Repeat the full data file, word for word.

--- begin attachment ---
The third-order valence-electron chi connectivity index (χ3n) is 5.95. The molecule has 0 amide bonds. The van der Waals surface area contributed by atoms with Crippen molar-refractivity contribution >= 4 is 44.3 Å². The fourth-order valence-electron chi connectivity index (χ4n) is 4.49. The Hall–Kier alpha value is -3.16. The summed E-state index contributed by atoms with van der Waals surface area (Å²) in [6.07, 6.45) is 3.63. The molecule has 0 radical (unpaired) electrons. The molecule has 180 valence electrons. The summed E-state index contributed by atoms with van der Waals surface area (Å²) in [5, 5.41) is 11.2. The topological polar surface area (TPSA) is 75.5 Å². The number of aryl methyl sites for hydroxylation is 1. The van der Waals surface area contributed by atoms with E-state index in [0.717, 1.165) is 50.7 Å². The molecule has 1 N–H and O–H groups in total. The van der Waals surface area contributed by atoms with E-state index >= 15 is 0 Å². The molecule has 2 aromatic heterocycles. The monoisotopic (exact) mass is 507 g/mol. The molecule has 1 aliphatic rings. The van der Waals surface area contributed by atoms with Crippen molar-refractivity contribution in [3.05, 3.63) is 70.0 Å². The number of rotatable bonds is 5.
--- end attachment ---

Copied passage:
The third-order valence-electron chi connectivity index (χ3n) is 5.95. The molecule has 0 amide bonds. The van der Waals surface area contributed by atoms with Crippen molar-refractivity contribution >= 4 is 44.3 Å². The fourth-order valence-electron chi connectivity index (χ4n) is 4.49. The Hall–Kier alpha value is -3.16. The summed E-state index contributed by atoms with van der Waals surface area (Å²) in [6.07, 6.45) is 3.63. The molecule has 0 radical (unpaired) electrons. The molecule has 180 valence electrons. The summed E-state index contributed by atoms with van der Waals surface area (Å²) in [5, 5.41) is 11.2. The topological polar surface area (TPSA) is 75.5 Å². The number of aryl methyl sites for hydroxylation is 1. The van der Waals surface area contributed by atoms with E-state index in [0.717, 1.165) is 50.7 Å². The molecule has 1 N–H and O–H groups in total. The van der Waals surface area contributed by atoms with E-state index >= 15 is 0 Å². The molecule has 2 aromatic heterocycles. The monoisotopic (exact) mass is 507 g/mol. The molecule has 1 aliphatic rings. The van der Waals surface area contributed by atoms with Crippen molar-refractivity contribution in [3.05, 3.63) is 70.0 Å². The number of rotatable bonds is 5.